BTW, in that MMORPG where the BFG is always hidden in the same spot... if you can understand that small fragment you have probably some experience with Massive Multiplayer Online Role Playing Games and you probably have played a game as well where the most sought-after weapon is a Big F***ing Gun. If not, you might have wondered what I was talking about.
And that's the problem with acronyms (and usually with abbreviations as well): they are highly domain specific, and if your knowledge of that domain is somewhat lacking then you need to look them up. But where? You can call yourself lucky if the source you are looking at came with some sort of documentation; to expect a glossary as well would be pushing it somewhat.
Which leads us to the question: should we use acronyms or abbreviations in source code? And the answer is: it depends. An "i" instead of "index" in loops is pretty much industry standard since the days when Fortran first saw the light of day; using "r" and "c" in nested loops that work on a table is not, but might be understood in the context of rows and cells.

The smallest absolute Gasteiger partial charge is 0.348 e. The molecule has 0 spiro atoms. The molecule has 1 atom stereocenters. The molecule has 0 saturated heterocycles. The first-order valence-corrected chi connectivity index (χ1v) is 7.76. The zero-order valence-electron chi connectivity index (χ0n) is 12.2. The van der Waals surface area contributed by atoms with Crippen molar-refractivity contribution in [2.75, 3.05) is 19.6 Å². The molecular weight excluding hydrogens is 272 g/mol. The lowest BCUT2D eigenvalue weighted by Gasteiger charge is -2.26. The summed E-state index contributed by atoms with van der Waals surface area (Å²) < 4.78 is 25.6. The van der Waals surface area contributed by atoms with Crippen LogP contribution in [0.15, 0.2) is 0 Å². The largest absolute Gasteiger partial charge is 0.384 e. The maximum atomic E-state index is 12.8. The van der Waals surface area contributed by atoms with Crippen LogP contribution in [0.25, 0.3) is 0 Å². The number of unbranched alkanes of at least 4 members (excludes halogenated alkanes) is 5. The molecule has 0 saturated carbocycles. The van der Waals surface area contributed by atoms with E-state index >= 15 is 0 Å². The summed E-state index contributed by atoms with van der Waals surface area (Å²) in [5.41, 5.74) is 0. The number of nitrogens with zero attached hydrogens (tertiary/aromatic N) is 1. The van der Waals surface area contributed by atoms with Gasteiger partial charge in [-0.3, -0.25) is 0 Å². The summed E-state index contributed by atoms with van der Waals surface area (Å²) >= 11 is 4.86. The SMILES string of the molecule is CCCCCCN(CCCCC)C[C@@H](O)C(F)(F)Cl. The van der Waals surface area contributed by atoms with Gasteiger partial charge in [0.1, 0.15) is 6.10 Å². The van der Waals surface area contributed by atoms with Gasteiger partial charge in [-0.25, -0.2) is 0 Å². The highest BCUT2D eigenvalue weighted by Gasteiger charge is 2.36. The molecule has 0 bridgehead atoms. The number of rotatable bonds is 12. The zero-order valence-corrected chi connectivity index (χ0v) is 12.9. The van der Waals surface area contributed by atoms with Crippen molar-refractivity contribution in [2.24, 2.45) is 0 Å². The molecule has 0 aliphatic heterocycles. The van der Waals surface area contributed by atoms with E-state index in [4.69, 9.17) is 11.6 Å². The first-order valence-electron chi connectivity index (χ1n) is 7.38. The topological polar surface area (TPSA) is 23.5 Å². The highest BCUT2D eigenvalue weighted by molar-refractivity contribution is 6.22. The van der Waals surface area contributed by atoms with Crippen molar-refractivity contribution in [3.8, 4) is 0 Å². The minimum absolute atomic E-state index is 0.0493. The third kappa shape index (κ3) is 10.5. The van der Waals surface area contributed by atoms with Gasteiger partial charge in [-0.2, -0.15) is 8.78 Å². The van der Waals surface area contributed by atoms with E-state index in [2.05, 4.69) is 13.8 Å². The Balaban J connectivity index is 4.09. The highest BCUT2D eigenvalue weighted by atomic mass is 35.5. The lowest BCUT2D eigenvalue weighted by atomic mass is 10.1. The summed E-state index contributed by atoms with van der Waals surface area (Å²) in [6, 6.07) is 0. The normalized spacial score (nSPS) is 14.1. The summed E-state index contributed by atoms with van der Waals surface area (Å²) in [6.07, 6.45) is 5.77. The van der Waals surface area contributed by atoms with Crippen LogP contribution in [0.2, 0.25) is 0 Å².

Which gives us a hint: in a restricted context more is permissible than in a larger or even global scope, and the more generally accepted an abbreviation or acronym is, the more prermissible it is to use it. You may instantiate CPlantNameList as "pnl" if "pnl" is only used in the next few lines, but don't declare a member attribute in that way: CPlantNameList mPNL; is not a good idea.
Declaring an argument that represents a connection as "con" as in getWebPage(string url, CWebConnection con) is ok (methods shouldn't cover too many lines anyway) but again, declaring a member ttribute CWebConnection mCon; is not.

Another problem that arises with acronyms is consistency. There are three separate issues here, and I have come across two of them in real life. Much to my chagrin as I may add:
  • camel-casing vs. full capitalization in acronyms
  • short form mixed with long form
  • don't override acronyms in mixed language domain sources